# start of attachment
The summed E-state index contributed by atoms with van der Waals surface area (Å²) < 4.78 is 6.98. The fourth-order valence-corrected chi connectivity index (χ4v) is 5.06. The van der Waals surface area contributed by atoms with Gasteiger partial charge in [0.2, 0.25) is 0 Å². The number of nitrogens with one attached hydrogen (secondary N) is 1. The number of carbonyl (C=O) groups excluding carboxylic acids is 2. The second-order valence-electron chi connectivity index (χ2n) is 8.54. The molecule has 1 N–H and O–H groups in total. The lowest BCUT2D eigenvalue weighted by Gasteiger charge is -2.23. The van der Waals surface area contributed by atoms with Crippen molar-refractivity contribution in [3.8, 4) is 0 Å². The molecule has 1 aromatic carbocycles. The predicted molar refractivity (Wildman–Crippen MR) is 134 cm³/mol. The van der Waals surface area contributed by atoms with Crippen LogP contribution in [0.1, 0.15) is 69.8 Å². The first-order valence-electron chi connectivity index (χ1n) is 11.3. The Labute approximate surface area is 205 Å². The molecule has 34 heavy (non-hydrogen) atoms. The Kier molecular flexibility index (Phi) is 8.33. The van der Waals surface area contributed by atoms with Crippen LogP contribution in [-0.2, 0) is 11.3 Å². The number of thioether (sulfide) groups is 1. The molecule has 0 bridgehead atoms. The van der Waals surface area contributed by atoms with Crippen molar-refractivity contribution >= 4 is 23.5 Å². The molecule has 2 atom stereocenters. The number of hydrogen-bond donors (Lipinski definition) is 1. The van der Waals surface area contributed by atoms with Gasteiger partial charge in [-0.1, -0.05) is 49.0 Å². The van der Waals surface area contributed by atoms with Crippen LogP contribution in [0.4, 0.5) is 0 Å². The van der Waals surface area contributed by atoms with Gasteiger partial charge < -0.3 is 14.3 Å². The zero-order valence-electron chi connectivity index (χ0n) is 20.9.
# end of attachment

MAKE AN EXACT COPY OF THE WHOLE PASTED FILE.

The summed E-state index contributed by atoms with van der Waals surface area (Å²) < 4.78 is 6.98. The fourth-order valence-corrected chi connectivity index (χ4v) is 5.06. The van der Waals surface area contributed by atoms with Gasteiger partial charge in [0.2, 0.25) is 0 Å². The number of nitrogens with one attached hydrogen (secondary N) is 1. The number of carbonyl (C=O) groups excluding carboxylic acids is 2. The second-order valence-electron chi connectivity index (χ2n) is 8.54. The molecule has 1 N–H and O–H groups in total. The lowest BCUT2D eigenvalue weighted by Gasteiger charge is -2.23. The van der Waals surface area contributed by atoms with Crippen molar-refractivity contribution in [3.8, 4) is 0 Å². The molecule has 1 aromatic carbocycles. The predicted molar refractivity (Wildman–Crippen MR) is 134 cm³/mol. The van der Waals surface area contributed by atoms with Crippen LogP contribution in [0.1, 0.15) is 69.8 Å². The first-order valence-electron chi connectivity index (χ1n) is 11.3. The Labute approximate surface area is 205 Å². The molecule has 34 heavy (non-hydrogen) atoms. The Kier molecular flexibility index (Phi) is 8.33. The van der Waals surface area contributed by atoms with Crippen LogP contribution in [-0.2, 0) is 11.3 Å². The number of thioether (sulfide) groups is 1. The molecule has 0 bridgehead atoms. The van der Waals surface area contributed by atoms with Crippen molar-refractivity contribution >= 4 is 23.5 Å². The molecule has 2 atom stereocenters. The number of hydrogen-bond donors (Lipinski definition) is 1. The van der Waals surface area contributed by atoms with Gasteiger partial charge in [-0.1, -0.05) is 49.0 Å². The van der Waals surface area contributed by atoms with Crippen LogP contribution in [0.4, 0.5) is 0 Å². The van der Waals surface area contributed by atoms with Gasteiger partial charge < -0.3 is 14.3 Å². The zero-order valence-electron chi connectivity index (χ0n) is 20.9.